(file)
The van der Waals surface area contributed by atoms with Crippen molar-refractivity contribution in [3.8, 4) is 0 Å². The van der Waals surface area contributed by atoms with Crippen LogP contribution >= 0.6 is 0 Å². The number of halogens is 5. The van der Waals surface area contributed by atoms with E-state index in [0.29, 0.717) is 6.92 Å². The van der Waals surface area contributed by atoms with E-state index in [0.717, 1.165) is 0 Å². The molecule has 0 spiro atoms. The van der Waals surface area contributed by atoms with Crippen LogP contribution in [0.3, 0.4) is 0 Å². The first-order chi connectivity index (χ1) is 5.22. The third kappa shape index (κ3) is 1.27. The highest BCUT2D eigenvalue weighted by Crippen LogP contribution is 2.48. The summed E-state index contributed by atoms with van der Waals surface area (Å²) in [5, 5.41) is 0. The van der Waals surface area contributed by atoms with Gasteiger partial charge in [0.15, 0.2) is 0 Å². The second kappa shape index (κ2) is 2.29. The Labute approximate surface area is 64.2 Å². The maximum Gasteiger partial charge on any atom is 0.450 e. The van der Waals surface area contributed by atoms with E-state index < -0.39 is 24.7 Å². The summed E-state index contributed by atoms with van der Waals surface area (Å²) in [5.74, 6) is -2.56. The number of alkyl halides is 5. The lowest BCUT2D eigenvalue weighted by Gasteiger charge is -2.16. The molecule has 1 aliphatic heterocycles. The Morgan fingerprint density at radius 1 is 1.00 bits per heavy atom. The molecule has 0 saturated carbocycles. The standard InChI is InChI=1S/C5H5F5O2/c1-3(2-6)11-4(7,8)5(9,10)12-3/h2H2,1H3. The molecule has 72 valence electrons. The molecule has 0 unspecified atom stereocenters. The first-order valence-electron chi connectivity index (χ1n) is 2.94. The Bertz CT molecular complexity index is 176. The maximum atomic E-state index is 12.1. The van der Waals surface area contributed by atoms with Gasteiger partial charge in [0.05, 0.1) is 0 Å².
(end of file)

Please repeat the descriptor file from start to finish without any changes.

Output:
The van der Waals surface area contributed by atoms with Crippen molar-refractivity contribution in [3.8, 4) is 0 Å². The van der Waals surface area contributed by atoms with Crippen LogP contribution >= 0.6 is 0 Å². The number of halogens is 5. The van der Waals surface area contributed by atoms with E-state index in [0.29, 0.717) is 6.92 Å². The van der Waals surface area contributed by atoms with E-state index in [0.717, 1.165) is 0 Å². The molecule has 0 spiro atoms. The van der Waals surface area contributed by atoms with Crippen LogP contribution in [0.3, 0.4) is 0 Å². The first-order chi connectivity index (χ1) is 5.22. The third kappa shape index (κ3) is 1.27. The highest BCUT2D eigenvalue weighted by Crippen LogP contribution is 2.48. The summed E-state index contributed by atoms with van der Waals surface area (Å²) in [5, 5.41) is 0. The van der Waals surface area contributed by atoms with Gasteiger partial charge in [0.15, 0.2) is 0 Å². The second kappa shape index (κ2) is 2.29. The Labute approximate surface area is 64.2 Å². The maximum Gasteiger partial charge on any atom is 0.450 e. The van der Waals surface area contributed by atoms with E-state index < -0.39 is 24.7 Å². The summed E-state index contributed by atoms with van der Waals surface area (Å²) in [5.74, 6) is -2.56. The number of alkyl halides is 5. The lowest BCUT2D eigenvalue weighted by Gasteiger charge is -2.16. The molecule has 1 aliphatic heterocycles. The Morgan fingerprint density at radius 1 is 1.00 bits per heavy atom. The molecule has 0 saturated carbocycles. The standard InChI is InChI=1S/C5H5F5O2/c1-3(2-6)11-4(7,8)5(9,10)12-3/h2H2,1H3. The molecule has 72 valence electrons. The molecule has 0 unspecified atom stereocenters. The first-order valence-electron chi connectivity index (χ1n) is 2.94. The Bertz CT molecular complexity index is 176. The maximum atomic E-state index is 12.1. The van der Waals surface area contributed by atoms with Gasteiger partial charge in [0.05, 0.1) is 0 Å².